1959 – Retired at Le Mans (fitted with 4-bearing crank for more power/revs) after 3 hours, having led and effectively broken most of the Ferrari opposition (Moss/Fairman). It caught fire in the pits at the TT, Goodwood, having led, and could not continue! (Moss/Salvadori). Then rebuilt to Appendix C specification, painted blue, registered FSH 360 and sold to Border Reivers
1960 – Retired from Nurburgring 1000kms when lying 4th (Clark/Salvadori) but then finished 3rd at Le Mans (Clark Salvadori). Then completely rebuilt, back at the Aston works but still in Appendix ‘C’ configuration.
1961 – Retired from Le Mans when lying 6th (Clark/Flockhart)
1963 – Acquired by C. Sgonina who sprinted it for several years but also allowed J Davies to race it and the pictures below show it at the wet St John Horsfall meeting in 1967 when Davies won the Holland Trophy race with it. Note that it is still in appendix ‘C’ form.
1968 (circa?) – Acquired by R. A Collings and retained by him until …………………
1983 – Rebuilt by Geoffrey Marsh into original pre Appendix ‘C’ spec.
As a Marshplant entered car, believe this car was occasionally driven by Gerry Marshall
Currently residing in the USA?
Fitted with engine no. RB/300/2.
1959 construction using as a basis DBR3/1 which had been built in 1958 to carry a short stroke 3-litre version of the 3.7litre engine that had been fitted to the DBR2s and later went into the road going DB4. It only raced once in that form at Silverstone (Moss) where it retired. With an RB6/300 engine installed, it finished 2nd at Le Mans (Trintignant/Frere) and 4th at the TT at Goodwood (Trintignant/Frere).
1961 – Loaned to the Essex Racing Stable who entered it at Le Mans where the car retired in the 19th hour (Salvadori/Maggs)
1963 – 68 - Ownership retained by Aston Martin but on loan to the Montague Motor Museum.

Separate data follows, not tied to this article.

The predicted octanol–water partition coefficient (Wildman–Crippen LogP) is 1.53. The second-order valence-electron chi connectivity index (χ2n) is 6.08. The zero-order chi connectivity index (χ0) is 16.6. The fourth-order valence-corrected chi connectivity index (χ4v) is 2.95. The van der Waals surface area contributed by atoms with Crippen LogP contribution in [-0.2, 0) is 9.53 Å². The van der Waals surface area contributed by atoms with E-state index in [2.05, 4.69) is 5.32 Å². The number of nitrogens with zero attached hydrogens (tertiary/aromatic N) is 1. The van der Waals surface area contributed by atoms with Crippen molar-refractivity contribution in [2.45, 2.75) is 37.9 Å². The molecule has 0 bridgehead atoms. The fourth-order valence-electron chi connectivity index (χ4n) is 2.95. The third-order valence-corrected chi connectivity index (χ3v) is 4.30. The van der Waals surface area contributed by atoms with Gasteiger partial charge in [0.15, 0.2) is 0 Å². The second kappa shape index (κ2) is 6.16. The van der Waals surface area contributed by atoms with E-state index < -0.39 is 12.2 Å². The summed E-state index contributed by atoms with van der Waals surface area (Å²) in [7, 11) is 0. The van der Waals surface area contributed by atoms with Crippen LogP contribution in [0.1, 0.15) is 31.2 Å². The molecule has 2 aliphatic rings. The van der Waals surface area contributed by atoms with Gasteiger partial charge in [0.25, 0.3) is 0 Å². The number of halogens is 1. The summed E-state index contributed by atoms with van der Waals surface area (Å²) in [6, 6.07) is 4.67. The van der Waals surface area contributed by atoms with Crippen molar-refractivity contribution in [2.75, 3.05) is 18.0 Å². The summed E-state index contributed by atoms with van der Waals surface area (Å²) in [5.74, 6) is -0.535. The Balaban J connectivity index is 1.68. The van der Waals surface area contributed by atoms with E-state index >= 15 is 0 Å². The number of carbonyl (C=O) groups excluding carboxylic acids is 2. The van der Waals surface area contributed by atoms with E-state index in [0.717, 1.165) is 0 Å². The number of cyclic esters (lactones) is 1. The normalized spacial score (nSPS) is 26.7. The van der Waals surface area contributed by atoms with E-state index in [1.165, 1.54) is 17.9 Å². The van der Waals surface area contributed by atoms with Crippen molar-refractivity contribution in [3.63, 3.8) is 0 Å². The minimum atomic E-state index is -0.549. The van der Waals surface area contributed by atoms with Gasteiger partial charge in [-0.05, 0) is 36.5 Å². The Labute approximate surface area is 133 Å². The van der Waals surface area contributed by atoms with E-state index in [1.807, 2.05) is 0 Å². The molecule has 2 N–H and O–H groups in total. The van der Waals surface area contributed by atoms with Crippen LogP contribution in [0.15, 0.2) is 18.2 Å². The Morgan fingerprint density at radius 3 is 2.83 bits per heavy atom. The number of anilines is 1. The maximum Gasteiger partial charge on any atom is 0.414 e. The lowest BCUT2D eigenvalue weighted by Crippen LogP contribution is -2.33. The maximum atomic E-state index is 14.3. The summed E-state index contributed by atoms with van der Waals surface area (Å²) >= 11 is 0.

1970 – Rebuilt by Peter Brewer using a 2.5 litre engine (RB6/250/2 or 10?) from DBR4/4 GP car.
1972 – Rebuilt (again? crashed?) by the factory and retained by them for several more years and entered in various historic races driven by Bill Nicholson and later William Symons.
1981- 1992 ??
1993(? may have been earlier) – Acquired by Chris Draper and owned by him for many years. Now owned by Adrian Beecroft?
Fitted with engine no.RB6/300/1. Carries registration no. NSK 693
1959 – The only one built from new for a customer, Graham Whitehead. Registered 900BH and fitted with 4-bearing engine. Some minor races plus Le Mans where it crashed (Whitehead/Naylor). Whitehead sportingly withdrew the car from the Tourist Triophy to allow the works to take over his pit following the fire in theirs(see DBR1/3 above)
1960 – Retired from Nurburgring 1000kms (Whitehead/Naylor) but came 1st in the Rouen 4-hour GP (Fairman). Then to the African continent for the Angola GP and it appears to have stayed in Africa for many years.
1961- 63 – Raced by Whitehead and then Pfaff
1965- 66 – Raced by van Tilburg in South Africa
1970- 72 - Rebuilt by Howard Cohen
1973-76 - Remained in the ownership of Cohen?
1977 – Acquired by Bob Tuccio and rebuilt in that year.
1978 – 198? Retained by Tuccio in the USA
1990? – Acquired by P. Kaus in Germany
2001? - Acquired by Wolfgang Friedrichs in Germany
Fitted with engine no. RB6/300/5
1) Towards he end of 1958 the bore of the RB6/300 engines was increased and engine displacement increased from 2922cc to 2992cc
2) During the period 1957 – 59, the RB6/300 engine had only a slight increase in power from 240 to 255 bhp, in the interests of reliability. I have read somewhere that Peter Hardman has stated that the quickest of these cars now, DBR1/2, is giving a good 30bhp more than this due to greater knowledge of porting, gas flow, camshaft profiling etc.
3) Although down on power compared to the Ferraris, the DBR1 made up for that in better handling, braking and balance. Its Achilles heel, ironically given that it was product of the David Brown Company was its gearbox.
4) Anthony Pritchard places Salvadori and Maggs in DBR1/1 for the 1961 Nurburgring 1000kms, not in DBR1/4 which is what the AMOC has recorded!
5) 3 consecutive victories at the Nurburgring 1000kms must be the car’s crowning glory, not the sole Le Mans win.
6) World Sports Car Champions, 1959.
Sources:- AMOC, 'Aston Martin - The Post-War Competition Cars' by Anthony Pritchard, 'Racing with the David Brown Aston Martin' Volume 1, by John Wyer (with Chris Nixon) and various Goodwood Revival Race programmes!
Additional recommended reading - 'Sportscar Heaven' by Chris Nixon.